The longer I live and the father out I venture, the more I realize that there is a lot of needless suffering experienced by people and the animals who depend on them. This had never been more apparent to me until my boyfriend and I traveled to the Flagstaff, Arizona area.
We left Colorado and drove down through New Mexico, took a right in Albuquerque and headed towards Flagstaff. Somewhere in between I started noticing a lot of trash along the highway. I knew by looking at the map that there was reservation area around. We began to see a lot of run down mobile homes, trailers, and shacks (very small sheds that actually looked like people were living in them). No wonder there was so much trash. Poverty in this area seemed obvious.
We stopped to have lunch quickly at a Golden Corral in a small town along the way. There was beggars on almost every corner who looked to be of Native American descent. We pulled into the parking lot as the only non-locals there. We got out of the truck, walked toward the door as two beggars asked us for some spare change. My boyfriend gave them the change in his pocket. They shook his hand and thanked him.
While standing in line I heard an old voice directly behind us say “do they have meatloaf”. I turned around and looked into the most desperate set of lifeless old eyes I’ve ever seen. He looked as if he definitely couldn’t afford to buy lunch at a restaurant but stood in line anyway. I said “you like meatloaf do you? I really don’t know since I haven’t eaten here in a long time but I guess that they might.” He nodded his head in agreement and gazed off into the air as if dreaming about the possible meatloaf ahead or some from the past.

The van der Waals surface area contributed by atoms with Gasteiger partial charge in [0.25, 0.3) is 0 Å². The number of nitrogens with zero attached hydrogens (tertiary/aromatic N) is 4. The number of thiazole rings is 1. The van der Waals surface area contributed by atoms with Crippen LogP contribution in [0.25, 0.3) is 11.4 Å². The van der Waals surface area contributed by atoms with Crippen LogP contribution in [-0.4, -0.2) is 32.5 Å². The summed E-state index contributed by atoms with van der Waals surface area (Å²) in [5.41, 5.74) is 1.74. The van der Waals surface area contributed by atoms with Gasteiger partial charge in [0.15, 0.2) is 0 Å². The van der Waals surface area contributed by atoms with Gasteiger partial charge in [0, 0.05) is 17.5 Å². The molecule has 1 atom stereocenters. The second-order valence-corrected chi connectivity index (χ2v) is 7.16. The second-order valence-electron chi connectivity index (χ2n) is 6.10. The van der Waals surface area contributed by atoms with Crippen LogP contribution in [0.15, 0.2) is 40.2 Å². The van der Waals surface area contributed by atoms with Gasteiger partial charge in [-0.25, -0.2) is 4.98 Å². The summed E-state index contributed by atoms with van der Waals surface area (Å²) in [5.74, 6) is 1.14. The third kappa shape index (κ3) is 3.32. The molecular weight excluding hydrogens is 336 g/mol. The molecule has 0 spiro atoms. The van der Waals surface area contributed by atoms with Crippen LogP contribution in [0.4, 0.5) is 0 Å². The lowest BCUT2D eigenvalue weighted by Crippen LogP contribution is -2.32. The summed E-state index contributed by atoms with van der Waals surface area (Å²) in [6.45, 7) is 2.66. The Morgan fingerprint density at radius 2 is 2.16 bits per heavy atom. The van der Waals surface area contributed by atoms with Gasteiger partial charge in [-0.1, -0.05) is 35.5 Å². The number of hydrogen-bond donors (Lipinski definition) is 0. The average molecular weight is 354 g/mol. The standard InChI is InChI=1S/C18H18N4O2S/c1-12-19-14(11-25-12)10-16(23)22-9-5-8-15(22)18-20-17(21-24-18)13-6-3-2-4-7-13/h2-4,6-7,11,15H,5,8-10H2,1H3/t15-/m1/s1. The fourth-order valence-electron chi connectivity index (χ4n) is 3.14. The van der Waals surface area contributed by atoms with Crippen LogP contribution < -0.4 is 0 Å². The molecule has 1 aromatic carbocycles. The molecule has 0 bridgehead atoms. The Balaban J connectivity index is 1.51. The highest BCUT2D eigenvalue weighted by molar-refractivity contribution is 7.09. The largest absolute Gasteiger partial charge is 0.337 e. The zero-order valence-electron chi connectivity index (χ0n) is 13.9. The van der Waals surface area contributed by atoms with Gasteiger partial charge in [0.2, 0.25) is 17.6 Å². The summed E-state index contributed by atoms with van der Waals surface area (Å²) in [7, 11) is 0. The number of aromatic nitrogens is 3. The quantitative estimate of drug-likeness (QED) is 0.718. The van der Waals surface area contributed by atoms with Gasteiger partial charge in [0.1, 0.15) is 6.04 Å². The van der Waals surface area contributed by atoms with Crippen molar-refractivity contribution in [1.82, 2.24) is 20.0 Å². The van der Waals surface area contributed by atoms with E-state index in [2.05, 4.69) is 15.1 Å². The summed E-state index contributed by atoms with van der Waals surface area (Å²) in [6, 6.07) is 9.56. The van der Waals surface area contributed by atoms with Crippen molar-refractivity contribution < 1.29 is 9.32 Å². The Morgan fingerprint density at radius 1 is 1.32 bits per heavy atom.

We paid, got our drinks and tray then looked for a place to sit. Meanwhile the man behind us leaned in and said something quietly to the staff member then they handed him a glass of water. He took the first available seat ahead and slowly sipped his water while staring at the enormous spread of food that lie before him. As we went up to make our salads we saw a staff member carrying a plate of meatloaf from the kitchen to the old man, sat it down in front of him and said “here’s your meatloaf sir”. We wondered what was going on and if perhaps we had missed something. Regardless, it was nice to see him get the meatloaf he was hoping for.
The next day we met up with our friends we came to visit, ate breakfast then left town to see The Grand Canyon’s South Rim. We were just a few miles out-of-town and they explained that their was reservation land nearby. That’s when I started noticing more run down mobile homes. Then I heard one of them gasp as the other said “oh my”. We looked ahead out the windshield just in time to catch a glimpse of a dead puppy laying along the highway.
The rest of the afternoon and the following day were wonderful and couldn’t have been better. We had a lot of fun and unique experiences with our friends, saw The Grand Canyon, a concert, and watched the Superbowl together. However, I couldn’t help but think about that poor dead puppy from time to time and how tragic it is that its life ended so short. I also couldn’t help but wonder if it was somehow better off now rather than to suffer through a life in poverty’s misery.
Monday morning came and it was time to head back home. We decided to take a different route so we could drive through Monument Valley and visit Arches National Park. We left town and drove by the same area where we had seen the puppy hit on the highway a couple of days earlier. Just up the ahead we saw an animal control vehicle pulling up to a group of mobile homes where a puppy stood all alone in the side yard looking out towards the highway. As we drove by I silently said a prayer for that puppy and hoped for a good outcome.
A couple of hours down the road it was time to stop for fuel in the next town. We pulled into the gas station, got fuel, used the restroom, and decided to grab a snack to hold us over until we got to Moab, Utah. We chose a bag of several large chicken strips and 4 small breakfast burritos.